The end of core : should disruptive innovation in telecommunication invoke discontinuous regulation?
Should disruptive innovation in telecommunication invoke discontinuous regulation?
Massachusetts Institute of Technology. Engineering Systems Division.
MetadataShow full item record
This research analyzes how a telecommunications regulator can balance regulation with innovation, at a reasonable cost. This question has gained critical importance for telecom regulators as the unregulated Internet technologies such as voice and video over Internet disrupt the regulated traditional technologies such as telephony and television and the historical paradigm of the regulator. The existing U.S. telecommunications regulations were created in the integral age. In that paradigm, functional components that constitute a service compliant with regulation resided inside the network core; each operator was vertically integrated and controlled the total functionality necessary to deliver a service; a few such operators controlled the industry; they faced low competition and were under limited pressure to adopt innovation; and consumers had limited choice. The Internet has introduced a polar opposite paradigm-the modular age. In this paradigm, functional components that constitute a service are dispersed across the network core and edges; each firm controls only a subset of the total functionality necessary to constitute a service; many modular firms interoperate to deliver a service; firms compete fiercely and are under great pressure to innovate; and consumers enjoy far greater choice due to the multi-modal competition among multiple technologies. Although transitioning from an integral to a modular age dramatically flips the environment, the current regulatory response to this dramatic shift has been hesitant to shift its intellectual roots. Consequently, this thesis describes and analyzes the new telecommunications paradigm and explores its implications for an appropriate regulatory paradigm. The research uses the regulation of voice communications in the United States as a representative case. We analyze the new telecommunications paradigm as a dynamic complex system. Our research approach rests upon four principles of systems: two organizational principles (hierarchy and feedback) and two behavioral principles (emergent behavior and strategic and statistical behavior).The telecommunications system is viewed as one of the many subsystems that together fulfill the objectives of a society. The dynamics of the telecommunications system itself are conceptualized as those resulting from the interactions of four subsystems: regulatory dynamics, corporate strategy dynamics, consumer dynamics, and technology dynamics. The regulatory objectives to be fulfilled are conceived as an emergent property of such a system of systems. To carry out this research, we have developed a system-level dynamic feedback model and two case studies. As modular entrants of Internet-based technology disrupt integrated incumbents of traditional technology, bewildering dynamic complexity complicates decision-making by policymakers, managers, consumers, and technologists alike. Our model makes understandable the emergent behavior amidst the uncertainty that surrounds such a disruption phenomenon. The model formulations are behavioral. They are derived from the existing theories of technology and industry disruption, where possible. Alternatively, where theories have a gap, the decision processes of stakeholders, gleaned from unstructured interviews, are mathematised as the basis for the model formulations. The resulting structure is a fully endogenous systems model of regulation, competition, and innovation in telecommunications. In the first case study we analyze the regulatory environment of pre vs. post-Internet periods, both quantitatively and qualitatively. For the analysis, public comments in response to the Telecommunications Act of 1996 Notice for Proposed Rulemaking (NPRM) are compared with those in response to the IP-Enabled Services NPRM published in 2004. The analysis demonstrates how the differences in the integral and modular age are reflected in the regulatory record. The second case study analyzes how market, technology, organizational, and regulatory uncertainties affect technology and industry disruption. For this case, we use a combination of industrial statistics and content analysis of media publications. The analysis demonstrates the limits to technology and industry disruption. The case studies complement the model in two ways: first, they facilitate further refinement of the systems model; second, they empirically validate the arguments deduced from model analysis. Through this research we answer three questions: (1) Can the regulatory structure designed in an integral age-in its objectives, obligations (requirements), and enforcement mechanisms-work for a modular age? (2) How can regulators and managers improve decision making amidst the uncertainty surrounding the disruption of an integrated technology and industry by a modular one? (3) What is the new role of the telecommunications regulator and how can it be fulfilled in the modular age of the Internet? Our analysis shows that the current regulatory structure is inadequate for responding to the challenges the modular age poses. Firstly, the current objectives are appropriate but cannot be met unless regulators discontinue the merely efficiencycentered thinking and begin to address objectives at the societal level. Secondly, the current obligations may attain short-term goals, but have undesirable long-term consequences. Devising obligations that are appropriate in the long-term requires regulators to discontinue myopic measures such as incremental regulation of new technologies. Finally, the current enforcement mechanisms are blunted by the dynamic complexity of the modular age. Enforcing regulations effectively in the modular age necessitates adding to the regulatory quiver new mechanisms that are more versatile than the merely adversarial command-and-control mechanisms. Through model analysis, we demonstrate how a lack of understanding of the various uncertainties, and misperceptions of feedback in a complex system where regulators, firms, consumers, and technologists constantly interact, could lead to decisions that are costly for regulators as well as managers. Yet, as we demonstrate, with better grasp of the dynamic complexity involved, they can significantly improve decision-making to meet the challenges of the modular age. We argue that the most critical role for the telecommunications regulator in the new telecommunications paradigm is to sustain a balance between regulation and innovation, at a reasonable cost. Achieving such a balance in a modular structure is not trivial because of several natural tendencies. First, achieving high compliance at low cost is difficult because in highly modular architectures and industries, coordination costs, such as the time to build consensus, can be inordinately large. Second, keeping the innovationlevel high is difficult because it requires fighting the natural tendency of modular firms to gain and abuse market power. We propose a combination of two policy levers-Limiting Significant Market Power (SMP) Accumulation and Building Broad-based Consensus around Regulatory Issues-that most effectively achieve the desired balance and remain inadequately explored in the United States. We contend that implementing these policy levers will require, first, a more broadly construed antitrust regulation in the United States that will ensure higher modularity, and, second, a telecommunications regulatory agency that is empowered and organized to pursue objectives at the societal level and to build broad-based consensus among divergent interests in a highly modular structure.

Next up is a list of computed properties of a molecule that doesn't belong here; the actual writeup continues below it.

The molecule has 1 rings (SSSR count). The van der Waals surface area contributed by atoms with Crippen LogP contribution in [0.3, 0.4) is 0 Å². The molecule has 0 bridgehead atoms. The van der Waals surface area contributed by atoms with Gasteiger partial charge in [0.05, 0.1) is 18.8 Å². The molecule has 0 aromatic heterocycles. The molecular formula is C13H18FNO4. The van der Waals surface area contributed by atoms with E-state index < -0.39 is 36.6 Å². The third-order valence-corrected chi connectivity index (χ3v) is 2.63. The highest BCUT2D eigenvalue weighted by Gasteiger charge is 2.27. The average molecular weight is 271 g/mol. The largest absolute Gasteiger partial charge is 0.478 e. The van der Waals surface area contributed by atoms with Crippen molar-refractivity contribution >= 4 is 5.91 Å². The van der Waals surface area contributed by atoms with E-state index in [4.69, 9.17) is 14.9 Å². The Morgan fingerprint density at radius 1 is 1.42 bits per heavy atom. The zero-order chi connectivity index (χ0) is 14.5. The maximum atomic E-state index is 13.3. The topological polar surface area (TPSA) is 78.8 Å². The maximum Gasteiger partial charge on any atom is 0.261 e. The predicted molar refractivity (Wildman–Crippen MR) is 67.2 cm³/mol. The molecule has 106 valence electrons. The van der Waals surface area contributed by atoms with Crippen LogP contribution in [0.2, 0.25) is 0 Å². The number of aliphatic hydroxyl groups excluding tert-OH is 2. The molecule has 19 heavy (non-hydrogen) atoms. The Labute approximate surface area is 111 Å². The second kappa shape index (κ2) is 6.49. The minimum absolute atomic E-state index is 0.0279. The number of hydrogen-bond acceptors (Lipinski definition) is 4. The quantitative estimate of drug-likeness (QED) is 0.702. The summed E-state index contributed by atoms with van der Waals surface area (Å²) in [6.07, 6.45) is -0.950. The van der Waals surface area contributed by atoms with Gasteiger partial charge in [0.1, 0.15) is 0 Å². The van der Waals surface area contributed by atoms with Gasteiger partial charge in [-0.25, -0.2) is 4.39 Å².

Thesis (Ph. D.)--Massachusetts Institute of Technology, Engineering Systems Division, 2010.This electronic version was submitted by the student author. The certified thesis is available in the Institute Archives and Special Collections.Cataloged from student submitted PDF version of thesis. Page 247 blank.Includes bibliographical references (p. 239-246).
DepartmentMassachusetts Institute of Technology. Engineering Systems Division.
Massachusetts Institute of Technology
Engineering Systems Division.